Title: The Song of Peterloo
Author: Carolyn O’Brien
Length: 376 pages
Publisher: Legend Press
This book was published in early August to coincide with the 200 year anniversary of a The Peterloo Massacre.
Manchester 1819: Prices are high and wages are low, but as the poor become poorer, the rich are alarmed by their calls for reform. Mill-worker Nancy Kay struggles to support her ailing mother and sensitive son. Desperate to provide for them, she is inspired to join the growing agitation. But, as she risks everything to attend a great assembly on St Peter’s Field, Nancy is unaware the day will go down in history, not as a triumph but as a tragedy: the Peterloo massacre.
This book is throughly enjoyable. It’s a heartfelt, brutal look at a turning point in British history.
We see the story of Nancy unfold through the eyes of people around. It’s such a interesting way of telling the story, and you get to know Nancy is such a detailed way. There’s such a sense of foreboding for what’s to come for Nancy and the story. Carolyn has created such a fantastic character in Nancy, I loved reading Nancy bettering herself. It’s what gives heart to this tremendous historical fiction novel.
This novel starts off quite slowly, with it really setting the scene for time and place. Due to Carolyn’s atmospheric prose and wonderful description the slow start really lets the reader immerse themselves in the story.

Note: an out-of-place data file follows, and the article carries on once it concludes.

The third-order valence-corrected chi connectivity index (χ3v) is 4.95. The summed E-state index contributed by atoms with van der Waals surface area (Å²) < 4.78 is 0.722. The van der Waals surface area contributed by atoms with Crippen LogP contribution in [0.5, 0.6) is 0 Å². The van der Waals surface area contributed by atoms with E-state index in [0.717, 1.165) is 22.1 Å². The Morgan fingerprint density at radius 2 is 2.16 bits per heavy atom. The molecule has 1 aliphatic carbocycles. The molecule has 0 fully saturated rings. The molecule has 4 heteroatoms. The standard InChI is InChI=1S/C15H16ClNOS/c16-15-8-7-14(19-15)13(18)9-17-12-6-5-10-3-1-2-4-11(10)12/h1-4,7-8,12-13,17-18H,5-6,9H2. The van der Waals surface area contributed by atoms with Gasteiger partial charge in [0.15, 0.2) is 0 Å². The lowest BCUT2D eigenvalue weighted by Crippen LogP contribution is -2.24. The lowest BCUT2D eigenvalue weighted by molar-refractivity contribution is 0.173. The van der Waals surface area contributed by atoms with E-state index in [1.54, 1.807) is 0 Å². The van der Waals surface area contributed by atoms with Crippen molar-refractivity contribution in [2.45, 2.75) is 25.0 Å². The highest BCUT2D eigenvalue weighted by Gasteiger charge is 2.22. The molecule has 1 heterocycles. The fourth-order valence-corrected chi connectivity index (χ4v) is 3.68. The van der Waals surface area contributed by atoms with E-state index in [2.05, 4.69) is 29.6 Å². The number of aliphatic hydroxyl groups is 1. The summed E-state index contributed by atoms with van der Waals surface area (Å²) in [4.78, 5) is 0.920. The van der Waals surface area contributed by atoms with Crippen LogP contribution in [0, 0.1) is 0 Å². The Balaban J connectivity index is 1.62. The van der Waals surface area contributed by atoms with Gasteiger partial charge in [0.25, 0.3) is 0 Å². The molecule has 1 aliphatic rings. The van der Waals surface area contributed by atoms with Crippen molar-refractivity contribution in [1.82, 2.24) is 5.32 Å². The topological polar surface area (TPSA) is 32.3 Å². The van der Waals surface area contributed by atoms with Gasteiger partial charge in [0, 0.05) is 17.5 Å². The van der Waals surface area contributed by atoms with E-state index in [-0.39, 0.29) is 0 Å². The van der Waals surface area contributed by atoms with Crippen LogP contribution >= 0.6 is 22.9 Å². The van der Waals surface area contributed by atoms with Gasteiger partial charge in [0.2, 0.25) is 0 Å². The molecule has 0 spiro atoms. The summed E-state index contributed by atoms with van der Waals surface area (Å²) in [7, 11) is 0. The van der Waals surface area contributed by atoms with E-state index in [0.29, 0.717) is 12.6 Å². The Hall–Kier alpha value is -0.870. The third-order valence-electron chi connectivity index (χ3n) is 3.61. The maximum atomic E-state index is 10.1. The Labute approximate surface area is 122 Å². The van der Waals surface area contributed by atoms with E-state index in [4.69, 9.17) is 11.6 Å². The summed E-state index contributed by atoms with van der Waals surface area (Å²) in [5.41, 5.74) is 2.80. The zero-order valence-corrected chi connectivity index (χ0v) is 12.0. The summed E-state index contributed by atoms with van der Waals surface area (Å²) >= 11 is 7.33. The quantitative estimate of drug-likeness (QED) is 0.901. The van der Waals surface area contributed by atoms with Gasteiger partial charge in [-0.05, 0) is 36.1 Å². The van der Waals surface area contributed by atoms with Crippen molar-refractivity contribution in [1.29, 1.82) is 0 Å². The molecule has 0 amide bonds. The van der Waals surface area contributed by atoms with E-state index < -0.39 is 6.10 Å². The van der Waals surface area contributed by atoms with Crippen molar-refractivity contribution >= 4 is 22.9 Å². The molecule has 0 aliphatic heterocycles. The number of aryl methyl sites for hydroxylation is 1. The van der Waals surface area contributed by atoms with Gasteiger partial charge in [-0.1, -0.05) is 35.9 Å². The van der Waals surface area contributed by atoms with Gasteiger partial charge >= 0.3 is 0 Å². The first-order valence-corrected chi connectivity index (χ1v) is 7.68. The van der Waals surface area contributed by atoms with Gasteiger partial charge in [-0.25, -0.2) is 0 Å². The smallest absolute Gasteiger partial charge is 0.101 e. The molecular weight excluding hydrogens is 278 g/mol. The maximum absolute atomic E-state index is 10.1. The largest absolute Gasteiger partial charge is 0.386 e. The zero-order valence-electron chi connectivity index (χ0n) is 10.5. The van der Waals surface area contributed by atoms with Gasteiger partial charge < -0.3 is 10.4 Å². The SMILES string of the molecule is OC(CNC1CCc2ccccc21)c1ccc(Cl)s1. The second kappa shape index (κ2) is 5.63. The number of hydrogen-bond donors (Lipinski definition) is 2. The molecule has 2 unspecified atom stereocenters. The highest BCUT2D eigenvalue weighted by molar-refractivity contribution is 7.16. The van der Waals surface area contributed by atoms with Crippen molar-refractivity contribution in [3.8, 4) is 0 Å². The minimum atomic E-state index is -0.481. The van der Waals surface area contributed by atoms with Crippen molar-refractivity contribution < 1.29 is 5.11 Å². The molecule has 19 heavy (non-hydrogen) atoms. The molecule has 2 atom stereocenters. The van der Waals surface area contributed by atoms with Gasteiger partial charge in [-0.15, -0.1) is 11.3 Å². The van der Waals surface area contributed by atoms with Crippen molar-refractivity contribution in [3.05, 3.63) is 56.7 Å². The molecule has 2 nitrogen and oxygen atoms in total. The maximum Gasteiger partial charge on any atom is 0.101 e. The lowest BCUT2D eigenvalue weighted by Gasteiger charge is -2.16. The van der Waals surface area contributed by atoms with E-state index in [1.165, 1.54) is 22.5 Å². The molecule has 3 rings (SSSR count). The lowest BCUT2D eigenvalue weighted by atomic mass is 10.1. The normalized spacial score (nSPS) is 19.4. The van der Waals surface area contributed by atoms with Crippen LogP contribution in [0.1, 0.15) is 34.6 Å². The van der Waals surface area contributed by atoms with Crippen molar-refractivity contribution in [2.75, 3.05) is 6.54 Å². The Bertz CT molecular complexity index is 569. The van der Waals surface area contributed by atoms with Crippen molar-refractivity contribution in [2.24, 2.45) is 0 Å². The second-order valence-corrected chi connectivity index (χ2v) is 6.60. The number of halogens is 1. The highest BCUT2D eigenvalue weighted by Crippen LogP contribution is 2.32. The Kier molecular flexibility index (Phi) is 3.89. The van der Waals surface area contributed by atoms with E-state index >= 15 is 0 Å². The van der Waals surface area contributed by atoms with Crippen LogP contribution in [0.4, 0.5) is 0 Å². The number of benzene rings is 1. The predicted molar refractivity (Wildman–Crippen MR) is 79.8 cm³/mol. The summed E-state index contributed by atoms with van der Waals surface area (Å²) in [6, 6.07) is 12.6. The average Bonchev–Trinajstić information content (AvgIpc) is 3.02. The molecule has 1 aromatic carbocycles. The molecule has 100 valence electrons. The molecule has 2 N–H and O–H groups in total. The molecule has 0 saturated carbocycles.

The ending of the book is absolutely thrilling, yet heartbreaking. Carolyn O’Brien makes such a clever choice when the massacre starts to keep chapters short and to change which character we see the story from. It makes it so invigorating. It creates such a fantastic atmosphere. The pacing at the end of ‘The Song of Peterloo’ is brilliant and I couldn’t turn the pages fast enough. It’s a highlight of the book for me. Like I said, it also was heartbreaking. It just made the ending better. I’m so glad Carolyn chose to end the novel this way, to further show the brutality of the event.
This novel has been meticulously researched. It’s full intricate details that make it a fantastic historical fiction novel. You know I absolutely love a book that is not only excellent, but teaches you something and ‘The Song of Peterloo’ sure did. This isn’t a time in British history I knew much about, but through this novel it felt like I was a part of it.
I can’t recommend this book enough. If you love Historical Fiction, or British history then this is the book for you.
Thank you to Legend Press for gifting me with a copy in return for a honest, unbiased review.
Until the next review